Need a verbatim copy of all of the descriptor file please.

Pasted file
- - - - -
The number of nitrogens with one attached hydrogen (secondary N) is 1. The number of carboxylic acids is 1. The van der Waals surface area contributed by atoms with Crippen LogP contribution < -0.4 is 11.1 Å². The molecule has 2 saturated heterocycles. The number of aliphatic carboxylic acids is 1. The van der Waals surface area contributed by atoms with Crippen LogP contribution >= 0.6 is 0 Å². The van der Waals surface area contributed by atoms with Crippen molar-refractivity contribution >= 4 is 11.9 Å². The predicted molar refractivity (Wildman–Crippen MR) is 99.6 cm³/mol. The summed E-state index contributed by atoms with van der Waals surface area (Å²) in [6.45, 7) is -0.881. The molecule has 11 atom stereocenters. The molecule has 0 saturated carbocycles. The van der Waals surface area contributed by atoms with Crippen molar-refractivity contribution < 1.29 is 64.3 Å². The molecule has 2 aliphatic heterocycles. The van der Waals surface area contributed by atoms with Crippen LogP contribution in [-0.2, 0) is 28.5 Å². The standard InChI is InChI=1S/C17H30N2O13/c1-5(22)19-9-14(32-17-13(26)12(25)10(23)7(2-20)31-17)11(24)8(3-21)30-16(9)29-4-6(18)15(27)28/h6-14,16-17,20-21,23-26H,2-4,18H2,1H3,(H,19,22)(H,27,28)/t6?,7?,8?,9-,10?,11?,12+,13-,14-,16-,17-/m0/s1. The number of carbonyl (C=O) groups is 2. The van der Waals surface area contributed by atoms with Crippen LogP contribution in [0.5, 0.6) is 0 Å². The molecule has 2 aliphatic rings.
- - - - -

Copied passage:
The number of nitrogens with one attached hydrogen (secondary N) is 1. The number of carboxylic acids is 1. The van der Waals surface area contributed by atoms with Crippen LogP contribution < -0.4 is 11.1 Å². The molecule has 2 saturated heterocycles. The number of aliphatic carboxylic acids is 1. The van der Waals surface area contributed by atoms with Crippen LogP contribution >= 0.6 is 0 Å². The van der Waals surface area contributed by atoms with Crippen molar-refractivity contribution >= 4 is 11.9 Å². The predicted molar refractivity (Wildman–Crippen MR) is 99.6 cm³/mol. The summed E-state index contributed by atoms with van der Waals surface area (Å²) in [6.45, 7) is -0.881. The molecule has 11 atom stereocenters. The molecule has 0 saturated carbocycles. The van der Waals surface area contributed by atoms with Crippen molar-refractivity contribution < 1.29 is 64.3 Å². The molecule has 2 aliphatic heterocycles. The van der Waals surface area contributed by atoms with Crippen LogP contribution in [-0.2, 0) is 28.5 Å². The standard InChI is InChI=1S/C17H30N2O13/c1-5(22)19-9-14(32-17-13(26)12(25)10(23)7(2-20)31-17)11(24)8(3-21)30-16(9)29-4-6(18)15(27)28/h6-14,16-17,20-21,23-26H,2-4,18H2,1H3,(H,19,22)(H,27,28)/t6?,7?,8?,9-,10?,11?,12+,13-,14-,16-,17-/m0/s1. The number of carbonyl (C=O) groups is 2. The van der Waals surface area contributed by atoms with Crippen LogP contribution in [0.5, 0.6) is 0 Å². The molecule has 2 aliphatic rings.